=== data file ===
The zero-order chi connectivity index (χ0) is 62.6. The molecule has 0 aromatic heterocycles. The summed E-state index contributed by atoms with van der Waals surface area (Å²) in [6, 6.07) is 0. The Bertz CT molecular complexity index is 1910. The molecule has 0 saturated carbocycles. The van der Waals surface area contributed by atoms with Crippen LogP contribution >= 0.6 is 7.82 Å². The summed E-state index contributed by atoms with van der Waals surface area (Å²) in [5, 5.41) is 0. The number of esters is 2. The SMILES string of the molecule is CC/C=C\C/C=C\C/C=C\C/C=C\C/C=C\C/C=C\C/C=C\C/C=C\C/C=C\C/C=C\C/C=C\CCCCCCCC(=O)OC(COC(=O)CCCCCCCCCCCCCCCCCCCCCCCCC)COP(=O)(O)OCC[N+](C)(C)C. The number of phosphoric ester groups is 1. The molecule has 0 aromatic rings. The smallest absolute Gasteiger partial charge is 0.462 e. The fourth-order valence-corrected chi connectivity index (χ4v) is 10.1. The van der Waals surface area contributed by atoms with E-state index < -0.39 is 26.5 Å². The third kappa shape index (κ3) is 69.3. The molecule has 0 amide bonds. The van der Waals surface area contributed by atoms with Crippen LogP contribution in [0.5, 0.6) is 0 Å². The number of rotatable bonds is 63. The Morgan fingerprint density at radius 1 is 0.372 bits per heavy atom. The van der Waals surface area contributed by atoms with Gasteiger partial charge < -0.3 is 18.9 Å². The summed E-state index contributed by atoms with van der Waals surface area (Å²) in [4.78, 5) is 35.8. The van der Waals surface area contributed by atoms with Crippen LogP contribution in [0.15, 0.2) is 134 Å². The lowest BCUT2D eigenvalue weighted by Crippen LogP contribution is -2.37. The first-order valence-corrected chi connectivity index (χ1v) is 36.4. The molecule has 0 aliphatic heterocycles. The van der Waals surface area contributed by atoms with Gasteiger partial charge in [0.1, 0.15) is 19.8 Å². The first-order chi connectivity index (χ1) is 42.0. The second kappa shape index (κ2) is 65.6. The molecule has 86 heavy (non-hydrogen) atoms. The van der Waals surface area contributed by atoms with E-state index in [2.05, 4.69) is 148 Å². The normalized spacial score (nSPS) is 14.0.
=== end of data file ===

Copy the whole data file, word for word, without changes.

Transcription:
The zero-order chi connectivity index (χ0) is 62.6. The molecule has 0 aromatic heterocycles. The summed E-state index contributed by atoms with van der Waals surface area (Å²) in [6, 6.07) is 0. The Bertz CT molecular complexity index is 1910. The molecule has 0 saturated carbocycles. The van der Waals surface area contributed by atoms with Crippen LogP contribution >= 0.6 is 7.82 Å². The summed E-state index contributed by atoms with van der Waals surface area (Å²) in [5, 5.41) is 0. The number of esters is 2. The SMILES string of the molecule is CC/C=C\C/C=C\C/C=C\C/C=C\C/C=C\C/C=C\C/C=C\C/C=C\C/C=C\C/C=C\C/C=C\CCCCCCCC(=O)OC(COC(=O)CCCCCCCCCCCCCCCCCCCCCCCCC)COP(=O)(O)OCC[N+](C)(C)C. The number of phosphoric ester groups is 1. The molecule has 0 aromatic rings. The smallest absolute Gasteiger partial charge is 0.462 e. The fourth-order valence-corrected chi connectivity index (χ4v) is 10.1. The van der Waals surface area contributed by atoms with E-state index < -0.39 is 26.5 Å². The third kappa shape index (κ3) is 69.3. The molecule has 0 amide bonds. The van der Waals surface area contributed by atoms with Crippen LogP contribution in [0.5, 0.6) is 0 Å². The number of rotatable bonds is 63. The Morgan fingerprint density at radius 1 is 0.372 bits per heavy atom. The van der Waals surface area contributed by atoms with Gasteiger partial charge < -0.3 is 18.9 Å². The summed E-state index contributed by atoms with van der Waals surface area (Å²) in [4.78, 5) is 35.8. The van der Waals surface area contributed by atoms with Crippen LogP contribution in [0.15, 0.2) is 134 Å². The lowest BCUT2D eigenvalue weighted by Crippen LogP contribution is -2.37. The first-order valence-corrected chi connectivity index (χ1v) is 36.4. The molecule has 0 aliphatic heterocycles. The van der Waals surface area contributed by atoms with Gasteiger partial charge in [0.1, 0.15) is 19.8 Å². The first-order chi connectivity index (χ1) is 42.0. The second kappa shape index (κ2) is 65.6. The molecule has 86 heavy (non-hydrogen) atoms. The van der Waals surface area contributed by atoms with E-state index in [2.05, 4.69) is 148 Å². The normalized spacial score (nSPS) is 14.0.